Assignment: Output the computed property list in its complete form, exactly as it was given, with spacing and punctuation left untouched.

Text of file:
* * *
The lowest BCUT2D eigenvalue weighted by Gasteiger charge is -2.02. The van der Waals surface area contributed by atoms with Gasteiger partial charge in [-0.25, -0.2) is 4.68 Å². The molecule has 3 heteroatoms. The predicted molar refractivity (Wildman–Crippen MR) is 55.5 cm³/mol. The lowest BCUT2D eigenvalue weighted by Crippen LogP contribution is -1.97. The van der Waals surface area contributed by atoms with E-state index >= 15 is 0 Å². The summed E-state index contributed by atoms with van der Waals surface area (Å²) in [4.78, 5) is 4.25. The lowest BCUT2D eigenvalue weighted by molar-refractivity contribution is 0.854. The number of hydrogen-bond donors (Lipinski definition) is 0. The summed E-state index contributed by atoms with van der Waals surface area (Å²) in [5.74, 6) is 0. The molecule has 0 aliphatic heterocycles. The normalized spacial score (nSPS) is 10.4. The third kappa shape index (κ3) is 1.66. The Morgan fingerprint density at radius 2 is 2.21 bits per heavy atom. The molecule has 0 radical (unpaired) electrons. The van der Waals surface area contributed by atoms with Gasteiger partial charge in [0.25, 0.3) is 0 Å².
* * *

The lowest BCUT2D eigenvalue weighted by Gasteiger charge is -2.02. The van der Waals surface area contributed by atoms with Gasteiger partial charge in [-0.25, -0.2) is 4.68 Å². The molecule has 3 heteroatoms. The predicted molar refractivity (Wildman–Crippen MR) is 55.5 cm³/mol. The lowest BCUT2D eigenvalue weighted by Crippen LogP contribution is -1.97. The van der Waals surface area contributed by atoms with E-state index >= 15 is 0 Å². The summed E-state index contributed by atoms with van der Waals surface area (Å²) in [4.78, 5) is 4.25. The lowest BCUT2D eigenvalue weighted by molar-refractivity contribution is 0.854. The number of hydrogen-bond donors (Lipinski definition) is 0. The summed E-state index contributed by atoms with van der Waals surface area (Å²) in [5.74, 6) is 0. The molecule has 0 aliphatic heterocycles. The normalized spacial score (nSPS) is 10.4. The third kappa shape index (κ3) is 1.66. The Morgan fingerprint density at radius 2 is 2.21 bits per heavy atom. The molecule has 0 radical (unpaired) electrons. The van der Waals surface area contributed by atoms with Gasteiger partial charge in [0.25, 0.3) is 0 Å².